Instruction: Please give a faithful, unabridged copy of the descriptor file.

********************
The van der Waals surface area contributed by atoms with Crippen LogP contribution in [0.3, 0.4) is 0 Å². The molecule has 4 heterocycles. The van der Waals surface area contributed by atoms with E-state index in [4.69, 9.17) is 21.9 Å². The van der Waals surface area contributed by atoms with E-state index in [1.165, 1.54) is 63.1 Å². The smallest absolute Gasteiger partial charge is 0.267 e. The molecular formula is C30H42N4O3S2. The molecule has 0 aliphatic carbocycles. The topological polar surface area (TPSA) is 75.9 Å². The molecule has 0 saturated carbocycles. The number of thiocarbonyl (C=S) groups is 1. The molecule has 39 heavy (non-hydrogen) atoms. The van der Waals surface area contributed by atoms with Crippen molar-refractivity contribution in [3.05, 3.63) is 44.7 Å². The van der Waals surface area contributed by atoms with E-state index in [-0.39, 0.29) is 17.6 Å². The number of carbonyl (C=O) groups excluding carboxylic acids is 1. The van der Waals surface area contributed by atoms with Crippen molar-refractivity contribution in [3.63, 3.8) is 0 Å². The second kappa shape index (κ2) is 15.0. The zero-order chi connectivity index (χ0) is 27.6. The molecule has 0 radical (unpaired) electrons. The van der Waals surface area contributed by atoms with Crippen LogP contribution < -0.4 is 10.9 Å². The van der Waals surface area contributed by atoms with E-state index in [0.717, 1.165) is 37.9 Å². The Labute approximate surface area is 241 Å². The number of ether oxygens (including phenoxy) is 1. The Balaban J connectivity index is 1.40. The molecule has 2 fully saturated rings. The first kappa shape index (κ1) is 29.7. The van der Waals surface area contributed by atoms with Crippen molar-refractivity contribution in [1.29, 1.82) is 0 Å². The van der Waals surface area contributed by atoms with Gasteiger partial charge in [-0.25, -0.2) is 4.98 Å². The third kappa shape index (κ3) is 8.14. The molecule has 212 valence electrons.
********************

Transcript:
The van der Waals surface area contributed by atoms with Crippen LogP contribution in [0.3, 0.4) is 0 Å². The molecule has 4 heterocycles. The van der Waals surface area contributed by atoms with E-state index in [4.69, 9.17) is 21.9 Å². The van der Waals surface area contributed by atoms with E-state index in [1.165, 1.54) is 63.1 Å². The smallest absolute Gasteiger partial charge is 0.267 e. The molecular formula is C30H42N4O3S2. The molecule has 0 aliphatic carbocycles. The topological polar surface area (TPSA) is 75.9 Å². The molecule has 0 saturated carbocycles. The number of thiocarbonyl (C=S) groups is 1. The molecule has 39 heavy (non-hydrogen) atoms. The van der Waals surface area contributed by atoms with Crippen molar-refractivity contribution in [3.05, 3.63) is 44.7 Å². The van der Waals surface area contributed by atoms with E-state index in [-0.39, 0.29) is 17.6 Å². The number of carbonyl (C=O) groups excluding carboxylic acids is 1. The van der Waals surface area contributed by atoms with Crippen molar-refractivity contribution in [3.63, 3.8) is 0 Å². The second kappa shape index (κ2) is 15.0. The zero-order chi connectivity index (χ0) is 27.6. The molecule has 0 radical (unpaired) electrons. The van der Waals surface area contributed by atoms with Crippen LogP contribution < -0.4 is 10.9 Å². The van der Waals surface area contributed by atoms with E-state index in [0.717, 1.165) is 37.9 Å². The Labute approximate surface area is 241 Å². The number of ether oxygens (including phenoxy) is 1. The Balaban J connectivity index is 1.40. The molecule has 2 fully saturated rings. The first kappa shape index (κ1) is 29.7. The van der Waals surface area contributed by atoms with Crippen molar-refractivity contribution in [1.29, 1.82) is 0 Å². The van der Waals surface area contributed by atoms with Gasteiger partial charge in [-0.25, -0.2) is 4.98 Å². The third kappa shape index (κ3) is 8.14. The molecule has 212 valence electrons.